You are on page 1of 13

Principles of Programming Languages

Prof: S. Arun Kumar


Department of Computer Science and Engineering
Indian institute of Technology
Delhi
Lecture no 1
Lecture Title: Introduction
Welcome to programming languages. We will just do a few elementary concepts and broad
classifications of programming languages without going into too much detail. This is the first
lecture so let us just look at the notion of a program or a programming language. You are all
familiar with the notion of a machine or a computer and it is what one would call a bare
machine. It just has a piece of hardware which is usually in binary. It can be thought of as a
whole lot of switches connected with complicated circuitry. The memory, the arithmetic unit
etc. consists of switches activated one way or the other and it is going to be a big problem
operating those millions and millions of switches. What you have in a bare machine is a
language consisting of binary strings.
Binary string in what is known as the Von Neumann architecture is called the stored program
concept. Both data and instructions have the same format and everything is a binary string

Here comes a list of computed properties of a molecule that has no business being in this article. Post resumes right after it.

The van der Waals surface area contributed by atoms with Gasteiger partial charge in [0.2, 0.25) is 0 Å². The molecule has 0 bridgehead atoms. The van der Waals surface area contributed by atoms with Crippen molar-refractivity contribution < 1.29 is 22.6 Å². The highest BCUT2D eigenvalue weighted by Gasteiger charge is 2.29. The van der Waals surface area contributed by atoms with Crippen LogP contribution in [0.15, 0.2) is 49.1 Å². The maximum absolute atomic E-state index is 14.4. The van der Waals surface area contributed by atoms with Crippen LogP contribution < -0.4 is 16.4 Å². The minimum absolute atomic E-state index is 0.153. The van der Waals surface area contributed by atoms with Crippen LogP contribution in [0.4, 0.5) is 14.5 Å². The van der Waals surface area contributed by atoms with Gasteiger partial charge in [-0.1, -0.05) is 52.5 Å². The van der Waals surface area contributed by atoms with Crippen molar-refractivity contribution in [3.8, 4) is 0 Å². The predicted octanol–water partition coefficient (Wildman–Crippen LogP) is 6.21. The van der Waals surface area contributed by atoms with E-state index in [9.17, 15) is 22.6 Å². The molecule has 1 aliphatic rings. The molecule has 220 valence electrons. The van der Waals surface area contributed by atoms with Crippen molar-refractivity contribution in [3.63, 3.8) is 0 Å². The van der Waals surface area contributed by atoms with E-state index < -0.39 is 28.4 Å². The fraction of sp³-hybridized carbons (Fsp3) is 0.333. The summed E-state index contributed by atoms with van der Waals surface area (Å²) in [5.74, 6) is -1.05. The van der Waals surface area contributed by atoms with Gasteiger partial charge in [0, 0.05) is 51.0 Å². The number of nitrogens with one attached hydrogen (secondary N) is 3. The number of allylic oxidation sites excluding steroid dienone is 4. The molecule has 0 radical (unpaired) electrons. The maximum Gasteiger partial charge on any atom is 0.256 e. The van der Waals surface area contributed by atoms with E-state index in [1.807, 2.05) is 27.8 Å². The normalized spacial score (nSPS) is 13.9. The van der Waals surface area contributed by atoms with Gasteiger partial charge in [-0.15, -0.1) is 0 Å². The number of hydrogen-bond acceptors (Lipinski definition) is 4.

depending upon how you look at it; it is either a data item or an instruction to execute a
command. The Von Neumann concept means that programming such a machine basically
helps you to interpret certain sequences of bits either as data or as instructions to manipulate
some registers or store into the memory, perform some arithmetic or logical operation etc.
In general even that language what we might call the machine language can be called a
programming language. Let us take a very general view. What is a programming language?
A programming language is just some notation for describing algorithms and data. In general
we could consider a programming language to give you a means of representing algorithms
and data structures and when you have a representation of algorithms and data structures
presumably you are able to perform your manipulations.
The first point about a bare machine is that if you are going to use the machine language itself
then there is really no fundamental difference between the algorithm and the data, which